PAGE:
4. The corner of Main & G.E. Patterson (again) in “My Blueberry Nights” (2007)

This intersection has been filmed many times since “Mystery Train,” both before and after Hong Kong auteur Wong Kar-Wai ("Chungking Express," "In the Mood for Love") trained his lens here for his first and so far only American film. The truth is that the movie – a three-part travelogue whose second section happens in Memphis – isn’t great. An equal truth: The most-filmed place in Memphis has never looked better.

Norah Jones waits tables at the Arcade by day and tends bar at Earnestine & Hazel’s by night, where she bears witness to a Tennessee Williams-esque scenario involving alcoholic cop Arnie (David Strathairn) and his blowsy estranged wife, Sue Lynne (Rachel Weisz).

Wong and cinematographer Darius Khondji shoot it lovingly, from a fish-eye entrance by the Arcade sign to a moody shot of clouds reflected in the restaurant's glass windows to the mysterious dark red glow inside Earnestine & Hazel's to the wet grit of the street peeking over the bar's neon sign. If the Arcade is ubiquitous in Memphis film history, this is Earnestine & Hazel’s on-screen apotheosis.

5. Mississippi and Wolf River environs in “Hallelujah!” (1929)

Director King Vidor's musical melodrama was one of the first films to feature an all-black cast. It concerns a sharecropper tempted and taken advantage of by a city dance-hall girl, and is dated and uncomfortable without context in many of the ways you’d expect.

But it was the first major film production in Memphis, the last for several decades, and an important work of early sound cinema for how its use of post-synchronized sound freed the “talkies” from studio-bound constraints and enabled ambitious location shooting. It was shot around Memphis on both sides of the Mississippi River, provides some documentary depiction of the cotton production process of its time, includes a striking mass baptism scene filmed at the Wolf River and, even more impressive, a climactic chase scene across the river in an Arkansas swamp. My friend and former colleague Greg Akers went deep into “Hallelujah!” in this Memphis magazine story.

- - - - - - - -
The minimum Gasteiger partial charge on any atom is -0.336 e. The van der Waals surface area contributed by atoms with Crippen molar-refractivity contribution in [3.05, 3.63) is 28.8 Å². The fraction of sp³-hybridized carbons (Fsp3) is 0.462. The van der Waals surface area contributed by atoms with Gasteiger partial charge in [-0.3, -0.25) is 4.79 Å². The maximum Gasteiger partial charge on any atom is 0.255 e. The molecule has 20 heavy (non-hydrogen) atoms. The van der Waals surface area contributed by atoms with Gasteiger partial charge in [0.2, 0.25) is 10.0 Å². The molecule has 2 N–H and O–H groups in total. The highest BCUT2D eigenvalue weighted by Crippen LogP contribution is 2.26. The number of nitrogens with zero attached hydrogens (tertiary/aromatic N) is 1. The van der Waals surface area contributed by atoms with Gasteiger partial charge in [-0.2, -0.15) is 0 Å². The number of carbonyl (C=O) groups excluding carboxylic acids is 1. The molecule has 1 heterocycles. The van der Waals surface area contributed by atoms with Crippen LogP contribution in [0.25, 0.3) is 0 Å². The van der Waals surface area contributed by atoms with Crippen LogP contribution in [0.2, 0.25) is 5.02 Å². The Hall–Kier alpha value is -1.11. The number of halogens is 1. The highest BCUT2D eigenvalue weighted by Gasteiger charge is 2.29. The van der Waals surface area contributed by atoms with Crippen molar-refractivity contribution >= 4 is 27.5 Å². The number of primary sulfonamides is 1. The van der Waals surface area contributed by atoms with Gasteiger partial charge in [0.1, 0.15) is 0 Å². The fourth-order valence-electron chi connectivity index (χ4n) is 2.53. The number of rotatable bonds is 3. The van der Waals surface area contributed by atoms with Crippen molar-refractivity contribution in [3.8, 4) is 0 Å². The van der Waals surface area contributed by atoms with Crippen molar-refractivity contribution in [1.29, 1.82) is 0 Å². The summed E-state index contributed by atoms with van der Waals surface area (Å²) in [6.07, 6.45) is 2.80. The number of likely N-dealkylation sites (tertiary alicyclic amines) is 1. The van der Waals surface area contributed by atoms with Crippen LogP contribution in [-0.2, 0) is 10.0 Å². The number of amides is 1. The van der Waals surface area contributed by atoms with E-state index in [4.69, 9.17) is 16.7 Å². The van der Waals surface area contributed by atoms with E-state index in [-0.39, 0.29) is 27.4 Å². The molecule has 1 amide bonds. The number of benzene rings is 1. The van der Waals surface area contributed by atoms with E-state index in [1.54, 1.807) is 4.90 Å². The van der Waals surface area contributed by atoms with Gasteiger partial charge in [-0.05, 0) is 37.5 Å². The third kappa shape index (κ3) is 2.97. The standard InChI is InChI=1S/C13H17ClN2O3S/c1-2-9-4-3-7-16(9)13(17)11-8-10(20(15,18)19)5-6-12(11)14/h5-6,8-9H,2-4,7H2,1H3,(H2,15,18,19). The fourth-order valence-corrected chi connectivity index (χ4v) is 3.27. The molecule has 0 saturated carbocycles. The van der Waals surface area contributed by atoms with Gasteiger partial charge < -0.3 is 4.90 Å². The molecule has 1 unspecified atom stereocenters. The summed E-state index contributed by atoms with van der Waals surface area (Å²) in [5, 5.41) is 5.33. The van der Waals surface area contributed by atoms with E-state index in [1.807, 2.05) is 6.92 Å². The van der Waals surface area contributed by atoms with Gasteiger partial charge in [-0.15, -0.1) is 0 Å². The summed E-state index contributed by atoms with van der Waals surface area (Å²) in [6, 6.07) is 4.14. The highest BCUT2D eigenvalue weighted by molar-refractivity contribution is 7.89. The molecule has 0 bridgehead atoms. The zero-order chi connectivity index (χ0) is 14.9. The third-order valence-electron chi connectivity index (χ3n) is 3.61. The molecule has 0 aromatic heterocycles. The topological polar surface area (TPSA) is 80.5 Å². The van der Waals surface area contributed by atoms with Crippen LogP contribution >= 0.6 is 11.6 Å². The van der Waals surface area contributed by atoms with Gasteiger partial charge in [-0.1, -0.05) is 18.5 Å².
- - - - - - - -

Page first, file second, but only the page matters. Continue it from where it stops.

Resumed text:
6. Sun Studio and Stax Records in “Mystery Train” (1989)

As a depiction of Memphis, “Mystery Train” is about much more than its signature intersection. It’s an excavation of a then-forgotten, then-decaying Memphis, a Memphis that had become a stranger in its own hometown, and it captures this Memphis in the moment just as the trajectory was beginning to bend.

Some things have changed: One daytime walk shows a vast, empty Downtown lot in background, now mostly filled by the Westin Hotel, Gibson Guitar Factory, and, just out of view, FedExForum.

Some things haven't: Two characters walk past a boarded-up, deteriorating Lamar Theater. It still stands, its fortunes unchanged.

Some things have both changed and stayed the same: Our Japanese friends argue in front of the Elvis statue at Beale and Main. A statue is still there, but it’s been given a more active update.

But most striking are brief glimpses of Sun and Stax. Sun has only recently reopened to tours, and the Japanese couple take one, huddled in the single-room studio with a real, live tour guide, just as today. Later, three characters go on a late-night liquor store run and pass the Stax Records building – the real one – a hand-scrawled “Stax” across the boarded-up facade the only recognition of past glories, a barren rebuke to the city.

"It was like that when we filmed," Jarmusch says in an audio Q&A with the Criterion edition DVD. “We didn't graffiti 'Stax' on there when we filmed. Someone else had, but that was the only thing identifying it. There was no idea of preserving it. The building was torn down maybe a year after we filmed."

7. Broad Avenue in “Forty Shades of Blue” (2005)